• The dispersion models vary depending on the mathematics used to develop the model, but all require the input of data that may include: Meteorological conditions such as wind speed and direction, the amount of atmospheric turbulence (as characterized by what is called the "stability class"), the ambient air temperature, the height to the bottom of any inversion aloft that may be present, cloud cover and solar radiation. (wikipedia.org)
  • Many of the modern, advanced dispersion modeling programs include a pre-processor module for the input of meteorological and other data, and many also include a post-processor module for graphing the output data and/or plotting the area impacted by the air pollutants on maps. (wikipedia.org)
  • chemical
  • Air dispersion models are also used by public safety responders and emergency management personnel for emergency planning of accidental chemical releases. (wikipedia.org)
  • characteristics
  • A large volume of air with certain meteorological or polluted characteristics, e,g, a heat inversion or smogginess-while in one location. (free.fr)
  • The characteristics can change as the air mass moves away. (free.fr)
  • ambient air quality
  • The standards are for air pollutants not covered by National Ambient Air Quality Standards-NAAQS, that may cause an increase in fatalities or in serious, irreversible, or incapacitating illness. (wikipedia.org)
  • Dispersion models are important to governmental agencies tasked with protecting and managing the ambient air quality. (wikipedia.org)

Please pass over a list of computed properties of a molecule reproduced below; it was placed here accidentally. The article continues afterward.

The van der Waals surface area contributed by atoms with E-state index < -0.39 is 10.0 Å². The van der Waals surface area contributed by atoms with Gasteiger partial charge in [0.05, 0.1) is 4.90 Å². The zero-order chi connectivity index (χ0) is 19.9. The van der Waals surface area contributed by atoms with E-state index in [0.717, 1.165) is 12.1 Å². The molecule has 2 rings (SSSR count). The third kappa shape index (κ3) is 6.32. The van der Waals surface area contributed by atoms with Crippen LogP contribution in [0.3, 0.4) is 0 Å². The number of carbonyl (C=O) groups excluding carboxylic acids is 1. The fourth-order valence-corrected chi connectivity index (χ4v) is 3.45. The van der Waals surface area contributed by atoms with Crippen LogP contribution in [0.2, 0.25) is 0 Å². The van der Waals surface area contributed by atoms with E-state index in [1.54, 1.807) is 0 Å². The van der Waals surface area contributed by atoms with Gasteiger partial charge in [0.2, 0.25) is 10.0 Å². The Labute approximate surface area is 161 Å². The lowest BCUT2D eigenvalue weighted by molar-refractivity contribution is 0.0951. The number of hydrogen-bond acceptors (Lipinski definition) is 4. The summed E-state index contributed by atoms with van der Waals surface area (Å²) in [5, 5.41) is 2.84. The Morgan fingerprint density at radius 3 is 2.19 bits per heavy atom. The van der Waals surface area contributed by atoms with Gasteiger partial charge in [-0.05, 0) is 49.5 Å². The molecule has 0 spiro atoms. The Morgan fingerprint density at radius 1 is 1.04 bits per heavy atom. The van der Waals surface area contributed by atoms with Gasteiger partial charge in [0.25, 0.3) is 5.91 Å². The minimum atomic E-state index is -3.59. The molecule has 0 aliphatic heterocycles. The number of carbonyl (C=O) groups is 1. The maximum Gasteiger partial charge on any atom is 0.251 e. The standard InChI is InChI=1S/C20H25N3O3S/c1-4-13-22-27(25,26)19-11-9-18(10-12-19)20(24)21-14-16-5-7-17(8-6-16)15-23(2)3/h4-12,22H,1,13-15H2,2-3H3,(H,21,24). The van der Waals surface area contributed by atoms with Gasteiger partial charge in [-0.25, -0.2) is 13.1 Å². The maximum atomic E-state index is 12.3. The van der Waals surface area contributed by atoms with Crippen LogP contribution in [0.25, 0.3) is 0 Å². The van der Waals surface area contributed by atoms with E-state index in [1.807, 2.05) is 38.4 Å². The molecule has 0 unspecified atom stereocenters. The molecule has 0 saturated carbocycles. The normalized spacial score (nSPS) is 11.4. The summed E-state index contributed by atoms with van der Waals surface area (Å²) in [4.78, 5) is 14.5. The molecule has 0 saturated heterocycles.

• The models are typically employed to determine whether existing or proposed new industrial facilities are or will be in compliance with the National Ambient Air Quality Standards (NAAQS) in the United States and other nations. (wikipedia.org)
  • area
  • The 1990 Clean Air Act Amendments direct EPA to set standards for all major sources of air toxics (and some area sources that are of particular concern). (wikipedia.org)
  • If they are falling short, they must declare an Air Quality Management Area and produce an action plan showing what they are going to do to meet standards. (www.gov.uk)
  • Dust degrades air quality in the immediate area, has an adverse impact on vegetative life, and constitutes health and safety hazards for mine workers and nearby residents. (wikipedia.org)
  • water
  • Most of the water in Kazakhstan is polluted by industrial effluents, pesticide and fertilizer residue, and, in some places, radioactive elements. (wikipedia.org)
  • Clean Air
  • Reviewing his tenure as EPA Administrator under President George H. W. Bush , William K. Reilly characterized passage of the 1990 amendments to the Clean Air Act as his most notable accomplishment. (wikipedia.org)
  • These standards are authorized by Section 112 of the 1970 Clean Air Act and the regulations are published in 40 CFR Parts 61 and 63. (wikipedia.org)
  • Section 202(a)(1) of the Clean Air Act, as added by Pub. (justia.com)